Indiana is going to have a new Gov. in about a year. Since I have worked in economic development for over 6 years now, I have noticed a couple related improvement points that I think would truly expand Indiana's economy. These are just personal thoughts and unrelated to any policies or representations made or being made by the IEDC leadership (ie. I'm not speaking for IEDC).

1. Merge the Indiana Economic Development Corporation with the State Dept. of Workforce Development.

Consider DWD's goals:
Aggressively empower Indiana workers to become a highly-skilled, competitive workforce.
(On a daily basis, we will continue to) Raise everyone (workforce) up a level.

Consider IEDC's goals
The IEDC focuses its efforts on growing and retaining businesses in Indiana and attracting new business to the State....leverages Indiana's central location, pro-business environment, low tax rate, and skilled workforce to attract and support new business investment, create new jobs, and keep Indiana competitive in the 21st Century economy.

In other words, each entity represents half of the labor market. DWD attempts to improve the labor supply, and the IEDC attempts to improve the labor demand? Why should we expect that two separate agencies with two separate leaderships and two separate strategies, etc., should be able to work at top efficiency toward the same goal of expanding and improving the overall labor market of the State? Both agencies have made increased efforts to communicate with each other over the past few years, but there in my opinion is going to exist a wall that one cannot pass without a merge. I would, however, put unemployment benefits and insurance onto a separate agency - to me, unemployment insurance does not develop the workforce. It ensures a part of the labor force the ability to survive difficult times but it is certainly not a State development tool.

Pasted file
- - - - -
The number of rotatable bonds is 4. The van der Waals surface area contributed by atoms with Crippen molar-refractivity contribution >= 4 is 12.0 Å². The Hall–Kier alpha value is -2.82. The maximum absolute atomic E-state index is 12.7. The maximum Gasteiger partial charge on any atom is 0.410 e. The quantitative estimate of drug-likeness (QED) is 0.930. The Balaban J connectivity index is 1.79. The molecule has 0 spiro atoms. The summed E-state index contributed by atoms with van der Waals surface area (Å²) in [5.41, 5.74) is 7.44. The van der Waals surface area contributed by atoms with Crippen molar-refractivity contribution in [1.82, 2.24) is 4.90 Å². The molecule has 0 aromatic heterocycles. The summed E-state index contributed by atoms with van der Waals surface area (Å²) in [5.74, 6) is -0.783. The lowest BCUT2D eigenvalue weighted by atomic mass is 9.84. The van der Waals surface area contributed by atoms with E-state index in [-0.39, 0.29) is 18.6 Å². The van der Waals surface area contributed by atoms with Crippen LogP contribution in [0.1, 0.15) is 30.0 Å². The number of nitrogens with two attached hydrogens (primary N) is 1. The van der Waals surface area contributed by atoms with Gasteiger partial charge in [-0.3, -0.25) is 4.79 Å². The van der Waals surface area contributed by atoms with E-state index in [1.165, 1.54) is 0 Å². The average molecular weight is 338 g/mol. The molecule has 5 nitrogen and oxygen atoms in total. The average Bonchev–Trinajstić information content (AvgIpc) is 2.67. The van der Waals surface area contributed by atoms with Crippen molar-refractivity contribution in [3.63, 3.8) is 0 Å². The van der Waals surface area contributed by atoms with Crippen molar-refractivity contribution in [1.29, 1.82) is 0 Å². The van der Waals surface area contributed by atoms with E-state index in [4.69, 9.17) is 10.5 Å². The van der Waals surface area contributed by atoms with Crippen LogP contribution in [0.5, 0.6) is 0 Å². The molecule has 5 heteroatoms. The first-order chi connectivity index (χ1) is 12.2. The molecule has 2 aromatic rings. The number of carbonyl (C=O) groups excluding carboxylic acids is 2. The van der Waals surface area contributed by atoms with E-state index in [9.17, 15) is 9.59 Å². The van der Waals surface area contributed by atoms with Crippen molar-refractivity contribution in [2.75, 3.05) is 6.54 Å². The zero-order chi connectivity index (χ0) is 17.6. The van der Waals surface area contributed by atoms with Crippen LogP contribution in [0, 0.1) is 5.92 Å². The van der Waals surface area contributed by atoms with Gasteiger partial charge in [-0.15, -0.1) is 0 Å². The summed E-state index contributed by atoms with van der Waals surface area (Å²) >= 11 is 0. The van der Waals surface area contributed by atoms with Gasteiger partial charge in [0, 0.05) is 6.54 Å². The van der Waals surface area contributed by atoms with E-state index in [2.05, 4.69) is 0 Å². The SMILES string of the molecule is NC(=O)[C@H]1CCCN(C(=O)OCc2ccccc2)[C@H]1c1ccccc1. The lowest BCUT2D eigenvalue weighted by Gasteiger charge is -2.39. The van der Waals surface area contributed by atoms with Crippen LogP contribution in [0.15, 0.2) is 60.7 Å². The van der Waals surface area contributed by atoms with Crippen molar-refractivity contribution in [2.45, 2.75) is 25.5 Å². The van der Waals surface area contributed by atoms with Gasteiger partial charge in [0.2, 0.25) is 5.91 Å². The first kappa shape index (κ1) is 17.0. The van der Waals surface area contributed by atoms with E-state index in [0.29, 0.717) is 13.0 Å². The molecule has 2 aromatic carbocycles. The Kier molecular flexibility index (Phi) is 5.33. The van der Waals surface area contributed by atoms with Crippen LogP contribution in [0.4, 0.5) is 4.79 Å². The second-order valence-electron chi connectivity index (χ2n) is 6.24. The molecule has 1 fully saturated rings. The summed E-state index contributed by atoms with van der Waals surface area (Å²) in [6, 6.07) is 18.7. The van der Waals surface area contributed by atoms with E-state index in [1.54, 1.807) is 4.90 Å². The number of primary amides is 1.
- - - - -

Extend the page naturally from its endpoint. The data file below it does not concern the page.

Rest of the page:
2. IEDC/DWD/State should adopt, via legislation, a grant that was at one time pursued by Mitch Daniels before the recession hit full gear: Hoosier Hope Scholarships. Another similar option would be to follow Maine's example and provide the benefit as a tax credit: read

Sunday, October 23, 2011

Questioning Ron Paul

Today on Meet the Press, Paul directly related the marked reduction in government spending from 1945 and the years after to a growing post-war economy.

While it is true private investment started increasing to higher levels in the latter part of the 40's, it is not at all clear that that is due to the spending cuts of the government from post-WWII. The US economy really didn't hit it's stride until the 1950s. And certainly, for the first 3 years immediately after the War, GDP growth was negative or stagnant. And even the 1950s there were three significant recessions suggesting that the growth that occurred in the 50s was is spurts. Indeed, the dramatic growth in living standards really didn't occur until the 60s.